Game Design Deep Dive: The Spinning Plates approach of Bomber Crew
Deep Dive is an ongoing Gamasutra series with the goal of shedding light on specific design, art, or technical features within a video game, in order to show how seemingly simple, fundamental design decisions aren't really that simple at all.
Check out earlier installments, including maintaining player tension levels in Nex Machina, achieving seamless branching in Watch Dogs 2’s Invasion of Privacy missions, and creating the intricate level design of Dishonored 2's Clockwork Mansion.
Who: Dave Miller, Co-founder of Runner Duck Games
My name is Dave Miller; I’m a co-founder of Runner Duck Games, a two-person indie studio based in Brighton, UK. I handle the artwork, half the design and a tiny bit of programming. We’ve been going since the beginning of 2017, and have recently released our first title, Bomber Crew on PC.
I’ve been developing games since I was a kid, starting with Deluxe Paint and AMOS on the Amiga. I was a massive fan of Cannon Fodder by Sensible Software, fascinated by how attached I felt to these sprites that were just 16 pixels tall. I used to practice making simple clones in the same art style but with Star Wars or Akira characters.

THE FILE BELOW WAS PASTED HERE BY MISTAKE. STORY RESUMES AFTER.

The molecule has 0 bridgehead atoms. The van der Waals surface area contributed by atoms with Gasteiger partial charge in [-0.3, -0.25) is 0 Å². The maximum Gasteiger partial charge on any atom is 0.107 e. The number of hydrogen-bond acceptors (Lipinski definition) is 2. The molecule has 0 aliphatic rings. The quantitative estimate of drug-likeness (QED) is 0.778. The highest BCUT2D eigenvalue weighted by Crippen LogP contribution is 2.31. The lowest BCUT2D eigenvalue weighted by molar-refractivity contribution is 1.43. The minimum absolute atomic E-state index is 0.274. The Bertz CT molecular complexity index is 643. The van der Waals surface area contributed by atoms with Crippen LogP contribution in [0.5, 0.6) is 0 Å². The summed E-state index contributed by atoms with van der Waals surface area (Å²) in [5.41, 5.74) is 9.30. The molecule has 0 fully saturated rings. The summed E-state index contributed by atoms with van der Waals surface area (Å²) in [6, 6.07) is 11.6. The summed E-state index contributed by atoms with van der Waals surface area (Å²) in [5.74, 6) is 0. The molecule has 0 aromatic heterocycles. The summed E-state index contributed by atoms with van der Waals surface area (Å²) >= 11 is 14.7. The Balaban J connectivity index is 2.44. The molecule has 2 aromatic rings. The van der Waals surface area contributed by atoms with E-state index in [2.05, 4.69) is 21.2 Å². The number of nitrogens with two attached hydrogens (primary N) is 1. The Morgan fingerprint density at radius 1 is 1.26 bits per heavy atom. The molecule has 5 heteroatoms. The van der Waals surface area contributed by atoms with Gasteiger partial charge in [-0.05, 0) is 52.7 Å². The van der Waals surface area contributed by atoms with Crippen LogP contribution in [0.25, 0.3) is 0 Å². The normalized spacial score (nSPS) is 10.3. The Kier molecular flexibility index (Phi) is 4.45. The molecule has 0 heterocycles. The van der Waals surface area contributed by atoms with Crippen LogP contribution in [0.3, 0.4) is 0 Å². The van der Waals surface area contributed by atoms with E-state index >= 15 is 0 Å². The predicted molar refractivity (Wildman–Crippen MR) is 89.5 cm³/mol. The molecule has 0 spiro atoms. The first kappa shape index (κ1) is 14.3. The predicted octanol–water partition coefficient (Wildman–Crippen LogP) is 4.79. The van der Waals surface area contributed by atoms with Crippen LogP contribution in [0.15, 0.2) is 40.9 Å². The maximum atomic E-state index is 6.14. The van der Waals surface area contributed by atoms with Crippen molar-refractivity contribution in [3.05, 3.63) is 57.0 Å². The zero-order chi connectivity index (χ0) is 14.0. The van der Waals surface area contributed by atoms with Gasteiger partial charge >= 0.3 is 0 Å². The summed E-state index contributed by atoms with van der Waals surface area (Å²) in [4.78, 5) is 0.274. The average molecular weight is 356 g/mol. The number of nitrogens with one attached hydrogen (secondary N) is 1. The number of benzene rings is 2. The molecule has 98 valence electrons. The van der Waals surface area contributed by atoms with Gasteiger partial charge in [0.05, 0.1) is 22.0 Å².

Jon (The other half of Runner Duck) and I met in 2011 while working at Relentless Software. A few years later, we found ourselves working on F2P mobile puzzle games, which we felt was an uninspiring experience, and far from what had originally attracted us to making video games as kids. So we built a prototype of Bomber Crew in our free time and sent out a simple 30-second pitch video and a brief email to every publisher we could find. Soon after that we signed with Curve and made the jump to being indie developers!
What: Keeping the player engaged with decision making
While Bomber Crew may have a cute, sugar-coated appearance, the heart of the game is inspired by the incredible and somewhat brutal experiences of aircrews in WWII.
On a typical sortie, the crews may have had to endure hours of steady cruising and scanning the skies for threats, before sudden moments of intense action and crisis, as an enemy aircraft appears out of nowhere and rakes the bomber with gunfire. While the latter part of this scenario makes for engaging and exciting gameplay, the prolonged waiting around part doesn’t, so we had to think of ways to keep the player occupied continuously.
Another challenge we faced was keeping the core focus of the game on the experiences and stories of the individuals in the crew. The temptation to allow the player to jump in and aim the gun turrets or steer the aircraft was present, but that would have reduced the crew to mere vessels for the player, rather than living, breathing characters that the player would grow attached to through their triumphs and tragedies.